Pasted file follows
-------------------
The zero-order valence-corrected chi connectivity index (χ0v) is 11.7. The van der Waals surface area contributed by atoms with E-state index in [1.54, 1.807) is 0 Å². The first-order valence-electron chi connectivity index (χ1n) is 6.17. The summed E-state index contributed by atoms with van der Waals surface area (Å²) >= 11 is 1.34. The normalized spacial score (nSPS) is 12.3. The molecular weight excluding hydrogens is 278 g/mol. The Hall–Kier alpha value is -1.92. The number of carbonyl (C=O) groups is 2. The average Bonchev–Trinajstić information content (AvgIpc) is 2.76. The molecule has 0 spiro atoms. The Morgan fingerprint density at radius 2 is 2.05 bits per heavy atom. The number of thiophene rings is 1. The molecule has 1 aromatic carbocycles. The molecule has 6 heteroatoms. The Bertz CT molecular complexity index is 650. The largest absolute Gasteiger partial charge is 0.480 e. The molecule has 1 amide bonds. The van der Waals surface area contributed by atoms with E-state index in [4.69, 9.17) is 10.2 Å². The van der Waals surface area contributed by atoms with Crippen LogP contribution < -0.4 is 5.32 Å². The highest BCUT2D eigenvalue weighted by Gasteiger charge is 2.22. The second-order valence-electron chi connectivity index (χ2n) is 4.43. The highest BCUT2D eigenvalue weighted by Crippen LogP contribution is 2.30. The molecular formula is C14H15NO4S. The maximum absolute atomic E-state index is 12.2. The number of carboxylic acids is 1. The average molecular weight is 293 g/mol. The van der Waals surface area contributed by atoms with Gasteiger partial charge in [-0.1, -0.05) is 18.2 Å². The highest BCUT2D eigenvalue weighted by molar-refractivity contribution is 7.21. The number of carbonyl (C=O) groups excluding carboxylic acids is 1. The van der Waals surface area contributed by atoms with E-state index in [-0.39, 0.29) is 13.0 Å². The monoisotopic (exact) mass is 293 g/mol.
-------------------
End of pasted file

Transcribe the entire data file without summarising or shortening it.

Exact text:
The zero-order valence-corrected chi connectivity index (χ0v) is 11.7. The van der Waals surface area contributed by atoms with E-state index in [1.54, 1.807) is 0 Å². The first-order valence-electron chi connectivity index (χ1n) is 6.17. The summed E-state index contributed by atoms with van der Waals surface area (Å²) >= 11 is 1.34. The normalized spacial score (nSPS) is 12.3. The molecular weight excluding hydrogens is 278 g/mol. The Hall–Kier alpha value is -1.92. The number of carbonyl (C=O) groups is 2. The average Bonchev–Trinajstić information content (AvgIpc) is 2.76. The molecule has 0 spiro atoms. The Morgan fingerprint density at radius 2 is 2.05 bits per heavy atom. The number of thiophene rings is 1. The molecule has 1 aromatic carbocycles. The molecule has 6 heteroatoms. The Bertz CT molecular complexity index is 650. The largest absolute Gasteiger partial charge is 0.480 e. The molecule has 1 amide bonds. The van der Waals surface area contributed by atoms with E-state index in [4.69, 9.17) is 10.2 Å². The van der Waals surface area contributed by atoms with Crippen LogP contribution < -0.4 is 5.32 Å². The highest BCUT2D eigenvalue weighted by Gasteiger charge is 2.22. The second-order valence-electron chi connectivity index (χ2n) is 4.43. The highest BCUT2D eigenvalue weighted by Crippen LogP contribution is 2.30. The molecular formula is C14H15NO4S. The maximum absolute atomic E-state index is 12.2. The number of carboxylic acids is 1. The average molecular weight is 293 g/mol. The van der Waals surface area contributed by atoms with Gasteiger partial charge in [-0.1, -0.05) is 18.2 Å². The highest BCUT2D eigenvalue weighted by molar-refractivity contribution is 7.21. The number of carbonyl (C=O) groups excluding carboxylic acids is 1. The van der Waals surface area contributed by atoms with E-state index in [-0.39, 0.29) is 13.0 Å². The monoisotopic (exact) mass is 293 g/mol.